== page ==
Each time I have felt anxious, stressed or just overwhelmed, the answer is a messy drawer or closet away. Organization is my happy place. I have always found solace in making my home less cluttered and more controlled.
During the past few months of social distancing and working from home while educating my seven kids – I say that very loosely – organization has been a go-to for me. Everyone’s coping strategy is different. But for me, whenever the world outside feels out of control, I turn inward. My small, at-home projects don’t cost a dime and they also keep my mind busy. As a type-A planner, this all helps me feel better by knowing things are in order.
Cleaning Clutter for a Clear Mind
I am glad to find I am not alone. Many of my co-workers and friends have shared that they have also found this time has helped them get that much overdue yard work done, refrigerators cleaned out from years (yes, years) of unused condiments, or finally sort through that tall stack of unread mail.
Just this past weekend, I tackled a closet that had clothes bursting out of it, with things that my husband hadn’t worn since he was in his 20’s… he is now 42. Putting on some fun tunes – my go to is “Alexa, play Justin Timberlake” – and getting to work was the best mind-clearing activity I could ask for as the snow was falling outside in May. *Heavy sigh*
The reward was that my mind was clear after a few hours of organization; his closet looked fabulous, if I don’t say so myself, and it turned out to be a family activity as my kids helped me fold jeans, stack shoes, and fill bags with those Hawaiian shirts to donate.
What can organization do for you?
Studies have shown that our physical environments significantly influence our cognition, emotions, and behavior. Working in or living in an unorganized space can negatively impact our stress and anxiety levels, both at work and at home.
A 2009 study of mothers in the U.S. found that mothers who said their home environment was cluttered experienced higher levels of the stress hormone cortisol. Another study found that individuals who felt overwhelmed by their “stuff” were more likely to procrastinate. Other researchers found that disorganization can trigger coping and avoidance strategies like watching too much TV or binge-eating a pint of ice cream.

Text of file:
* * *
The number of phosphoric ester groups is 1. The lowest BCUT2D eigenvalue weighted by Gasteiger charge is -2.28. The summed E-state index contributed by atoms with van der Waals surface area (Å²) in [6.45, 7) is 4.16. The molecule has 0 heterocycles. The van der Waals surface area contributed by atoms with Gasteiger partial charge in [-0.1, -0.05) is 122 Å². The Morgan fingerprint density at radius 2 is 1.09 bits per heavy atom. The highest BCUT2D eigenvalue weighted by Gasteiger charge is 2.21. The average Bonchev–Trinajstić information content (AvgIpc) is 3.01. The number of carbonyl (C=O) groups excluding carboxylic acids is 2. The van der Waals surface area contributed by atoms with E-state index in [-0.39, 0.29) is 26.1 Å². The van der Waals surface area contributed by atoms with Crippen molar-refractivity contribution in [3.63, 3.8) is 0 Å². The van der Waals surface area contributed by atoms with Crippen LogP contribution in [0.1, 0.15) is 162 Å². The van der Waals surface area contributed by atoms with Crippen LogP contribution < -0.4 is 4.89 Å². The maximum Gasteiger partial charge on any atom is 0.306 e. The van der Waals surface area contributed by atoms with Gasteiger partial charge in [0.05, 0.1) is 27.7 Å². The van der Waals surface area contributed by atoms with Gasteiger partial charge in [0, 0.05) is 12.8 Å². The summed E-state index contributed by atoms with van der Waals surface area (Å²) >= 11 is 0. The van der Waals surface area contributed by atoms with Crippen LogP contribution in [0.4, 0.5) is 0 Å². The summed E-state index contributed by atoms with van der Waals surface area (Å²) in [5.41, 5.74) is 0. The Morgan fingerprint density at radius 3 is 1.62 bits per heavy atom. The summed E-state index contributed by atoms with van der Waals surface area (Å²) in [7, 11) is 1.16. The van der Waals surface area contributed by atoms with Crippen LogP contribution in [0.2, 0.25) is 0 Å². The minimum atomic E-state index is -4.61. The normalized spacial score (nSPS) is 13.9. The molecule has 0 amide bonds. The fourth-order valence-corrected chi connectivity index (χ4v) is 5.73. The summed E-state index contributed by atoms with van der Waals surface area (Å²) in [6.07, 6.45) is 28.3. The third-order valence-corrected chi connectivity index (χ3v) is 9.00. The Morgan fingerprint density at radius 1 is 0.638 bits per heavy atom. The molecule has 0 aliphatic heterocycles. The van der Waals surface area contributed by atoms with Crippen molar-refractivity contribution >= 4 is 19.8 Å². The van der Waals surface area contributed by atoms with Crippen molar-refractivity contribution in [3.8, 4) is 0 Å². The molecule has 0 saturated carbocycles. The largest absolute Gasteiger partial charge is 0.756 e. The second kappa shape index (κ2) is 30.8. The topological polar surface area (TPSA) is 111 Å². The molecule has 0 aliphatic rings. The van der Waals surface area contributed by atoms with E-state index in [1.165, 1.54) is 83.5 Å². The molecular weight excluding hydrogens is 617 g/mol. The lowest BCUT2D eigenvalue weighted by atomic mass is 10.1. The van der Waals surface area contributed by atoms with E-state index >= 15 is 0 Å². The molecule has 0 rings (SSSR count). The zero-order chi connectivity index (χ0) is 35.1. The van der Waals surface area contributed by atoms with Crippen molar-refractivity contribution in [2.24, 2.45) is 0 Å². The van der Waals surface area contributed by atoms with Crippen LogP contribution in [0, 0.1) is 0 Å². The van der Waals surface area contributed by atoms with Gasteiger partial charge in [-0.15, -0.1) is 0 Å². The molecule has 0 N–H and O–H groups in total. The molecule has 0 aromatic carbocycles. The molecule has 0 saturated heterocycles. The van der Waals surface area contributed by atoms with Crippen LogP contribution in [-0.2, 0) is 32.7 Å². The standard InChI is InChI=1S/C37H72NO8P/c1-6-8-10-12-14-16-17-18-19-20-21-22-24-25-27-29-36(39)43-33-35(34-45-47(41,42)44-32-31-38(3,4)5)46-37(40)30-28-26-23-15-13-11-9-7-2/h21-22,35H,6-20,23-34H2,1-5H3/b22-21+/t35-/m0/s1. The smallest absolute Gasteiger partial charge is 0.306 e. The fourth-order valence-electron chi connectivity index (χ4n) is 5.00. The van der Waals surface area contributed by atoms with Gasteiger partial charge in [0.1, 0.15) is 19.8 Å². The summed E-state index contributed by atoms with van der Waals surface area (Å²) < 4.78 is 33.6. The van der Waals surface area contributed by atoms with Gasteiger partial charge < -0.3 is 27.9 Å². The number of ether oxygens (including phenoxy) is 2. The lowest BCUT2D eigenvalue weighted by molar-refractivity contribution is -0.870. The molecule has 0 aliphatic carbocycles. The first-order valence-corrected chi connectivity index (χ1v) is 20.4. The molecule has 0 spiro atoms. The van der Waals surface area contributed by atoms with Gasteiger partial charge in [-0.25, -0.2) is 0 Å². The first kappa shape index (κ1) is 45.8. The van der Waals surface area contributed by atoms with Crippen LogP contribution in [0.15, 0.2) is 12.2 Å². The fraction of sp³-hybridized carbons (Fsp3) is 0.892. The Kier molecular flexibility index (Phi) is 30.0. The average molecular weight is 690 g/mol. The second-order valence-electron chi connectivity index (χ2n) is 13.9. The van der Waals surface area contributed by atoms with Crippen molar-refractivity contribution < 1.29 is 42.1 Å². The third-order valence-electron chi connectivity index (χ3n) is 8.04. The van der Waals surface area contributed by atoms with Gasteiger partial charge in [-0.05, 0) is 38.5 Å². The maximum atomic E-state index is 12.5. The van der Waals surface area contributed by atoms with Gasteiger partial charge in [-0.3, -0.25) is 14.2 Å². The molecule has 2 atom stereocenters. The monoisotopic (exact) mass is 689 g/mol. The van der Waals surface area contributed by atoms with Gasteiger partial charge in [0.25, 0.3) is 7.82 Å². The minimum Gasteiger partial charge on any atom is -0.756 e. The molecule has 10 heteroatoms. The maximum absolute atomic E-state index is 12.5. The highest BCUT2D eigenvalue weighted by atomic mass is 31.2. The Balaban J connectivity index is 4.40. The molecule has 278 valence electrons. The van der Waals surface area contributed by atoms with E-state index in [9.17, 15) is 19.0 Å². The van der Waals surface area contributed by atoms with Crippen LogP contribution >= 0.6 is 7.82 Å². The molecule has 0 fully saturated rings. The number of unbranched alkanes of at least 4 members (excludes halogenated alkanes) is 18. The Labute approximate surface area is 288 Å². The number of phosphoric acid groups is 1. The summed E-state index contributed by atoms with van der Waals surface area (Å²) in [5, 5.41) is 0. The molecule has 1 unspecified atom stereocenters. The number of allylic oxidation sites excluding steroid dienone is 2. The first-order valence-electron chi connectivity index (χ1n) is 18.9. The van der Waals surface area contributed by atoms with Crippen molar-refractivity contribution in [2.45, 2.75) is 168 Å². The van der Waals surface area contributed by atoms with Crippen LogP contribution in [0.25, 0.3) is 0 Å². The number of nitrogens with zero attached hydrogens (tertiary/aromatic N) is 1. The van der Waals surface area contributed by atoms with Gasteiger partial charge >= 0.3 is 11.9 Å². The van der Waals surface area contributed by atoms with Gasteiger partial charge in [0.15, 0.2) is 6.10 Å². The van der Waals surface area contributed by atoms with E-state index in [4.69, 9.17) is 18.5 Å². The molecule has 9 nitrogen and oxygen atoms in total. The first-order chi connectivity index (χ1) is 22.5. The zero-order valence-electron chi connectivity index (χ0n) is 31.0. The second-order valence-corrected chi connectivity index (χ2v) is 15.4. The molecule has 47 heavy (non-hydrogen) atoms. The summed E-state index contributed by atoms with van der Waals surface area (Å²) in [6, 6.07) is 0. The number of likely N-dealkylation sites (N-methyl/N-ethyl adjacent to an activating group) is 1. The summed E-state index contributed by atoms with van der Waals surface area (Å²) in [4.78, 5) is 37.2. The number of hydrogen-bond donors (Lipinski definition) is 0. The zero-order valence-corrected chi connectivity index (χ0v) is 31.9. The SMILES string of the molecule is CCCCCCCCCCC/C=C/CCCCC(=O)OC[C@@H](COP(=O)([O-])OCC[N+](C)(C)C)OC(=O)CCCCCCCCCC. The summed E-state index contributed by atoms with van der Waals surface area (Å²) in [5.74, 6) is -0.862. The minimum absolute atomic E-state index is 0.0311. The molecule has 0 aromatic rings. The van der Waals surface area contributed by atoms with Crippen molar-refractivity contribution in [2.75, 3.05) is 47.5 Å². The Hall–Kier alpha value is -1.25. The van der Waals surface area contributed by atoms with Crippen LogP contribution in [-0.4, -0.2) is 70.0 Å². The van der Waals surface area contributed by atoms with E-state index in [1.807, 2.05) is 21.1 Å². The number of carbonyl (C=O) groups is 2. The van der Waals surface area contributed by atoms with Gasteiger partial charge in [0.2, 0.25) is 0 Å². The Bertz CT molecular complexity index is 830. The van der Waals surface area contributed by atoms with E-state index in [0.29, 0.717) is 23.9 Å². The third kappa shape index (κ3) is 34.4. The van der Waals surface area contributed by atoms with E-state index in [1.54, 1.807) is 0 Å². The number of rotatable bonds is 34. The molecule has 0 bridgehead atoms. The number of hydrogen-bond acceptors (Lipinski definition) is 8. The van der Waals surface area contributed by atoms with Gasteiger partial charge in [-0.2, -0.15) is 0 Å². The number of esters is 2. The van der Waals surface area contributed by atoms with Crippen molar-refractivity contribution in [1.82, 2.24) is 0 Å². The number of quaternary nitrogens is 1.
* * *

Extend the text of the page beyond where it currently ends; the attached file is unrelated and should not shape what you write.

On the other hand, according to the National Association of Productivity and Organizing, getting organized may help:
- Boost your energy
- Lead to better eating habits
- Improve your sleep habits
- Reduce stress and make us happier
“If getting started feels overwhelming, choose one small project, such as a drawer that annoys you every time you open it,” said Amanda Shanahan, RD, Employee Wellbeing Manager, Excellus BlueCross BlueShield. “Or make a list of potential projects and prioritize them by time, cost, necessity or benefit. This can help to organize your organization.”
There is also practicality in home organization. When spaces are organized, less time is spent searching for things like that favorite black sweater or keys to the car. Your kids may be more likely to grab a healthy snack if there is a well-stocked snack bin or an organized refrigerator that displays some healthy options.
“Creating an environment which supports making healthy choices easy is key to maintaining good mental and physical health,” Amanda said.
What works for you?
Home organization may not be a coping strategy for everyone. There are many activities that can help you the way this helps me, such as exercise, gardening or reading. Find an activity that brings you to a happy place.
For me, there is plenty still to do in a home where nine people live. I’m already looking forward to the weekend, taking a deep breath, and thinking of what I can tackle next.
What is your happy place? Tell us in the comments how you keep busy at home.
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